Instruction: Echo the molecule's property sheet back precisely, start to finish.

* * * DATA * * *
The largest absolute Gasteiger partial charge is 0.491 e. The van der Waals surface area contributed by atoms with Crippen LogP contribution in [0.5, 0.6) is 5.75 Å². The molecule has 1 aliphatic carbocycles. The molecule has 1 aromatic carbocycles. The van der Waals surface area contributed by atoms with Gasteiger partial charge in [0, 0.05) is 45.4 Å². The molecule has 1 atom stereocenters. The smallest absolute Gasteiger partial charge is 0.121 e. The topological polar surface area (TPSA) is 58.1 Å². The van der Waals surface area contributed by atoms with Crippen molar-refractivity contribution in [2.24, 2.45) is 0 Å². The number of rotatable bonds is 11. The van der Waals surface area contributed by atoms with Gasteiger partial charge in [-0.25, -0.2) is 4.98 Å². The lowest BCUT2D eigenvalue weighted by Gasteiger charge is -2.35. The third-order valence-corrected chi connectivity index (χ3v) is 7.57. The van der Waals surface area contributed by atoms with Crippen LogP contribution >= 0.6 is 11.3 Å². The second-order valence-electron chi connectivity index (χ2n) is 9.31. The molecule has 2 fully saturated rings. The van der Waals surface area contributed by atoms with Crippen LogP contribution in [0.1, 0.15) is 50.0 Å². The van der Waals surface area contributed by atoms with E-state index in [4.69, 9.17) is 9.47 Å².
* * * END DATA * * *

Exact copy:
The largest absolute Gasteiger partial charge is 0.491 e. The van der Waals surface area contributed by atoms with Crippen LogP contribution in [0.5, 0.6) is 5.75 Å². The molecule has 1 aliphatic carbocycles. The molecule has 1 aromatic carbocycles. The van der Waals surface area contributed by atoms with Gasteiger partial charge in [0, 0.05) is 45.4 Å². The molecule has 1 atom stereocenters. The smallest absolute Gasteiger partial charge is 0.121 e. The topological polar surface area (TPSA) is 58.1 Å². The van der Waals surface area contributed by atoms with Crippen molar-refractivity contribution in [2.24, 2.45) is 0 Å². The number of rotatable bonds is 11. The van der Waals surface area contributed by atoms with Gasteiger partial charge in [-0.25, -0.2) is 4.98 Å². The lowest BCUT2D eigenvalue weighted by Gasteiger charge is -2.35. The third-order valence-corrected chi connectivity index (χ3v) is 7.57. The van der Waals surface area contributed by atoms with Crippen LogP contribution >= 0.6 is 11.3 Å². The second-order valence-electron chi connectivity index (χ2n) is 9.31. The molecule has 2 fully saturated rings. The van der Waals surface area contributed by atoms with Crippen LogP contribution in [0.1, 0.15) is 50.0 Å². The van der Waals surface area contributed by atoms with E-state index in [4.69, 9.17) is 9.47 Å².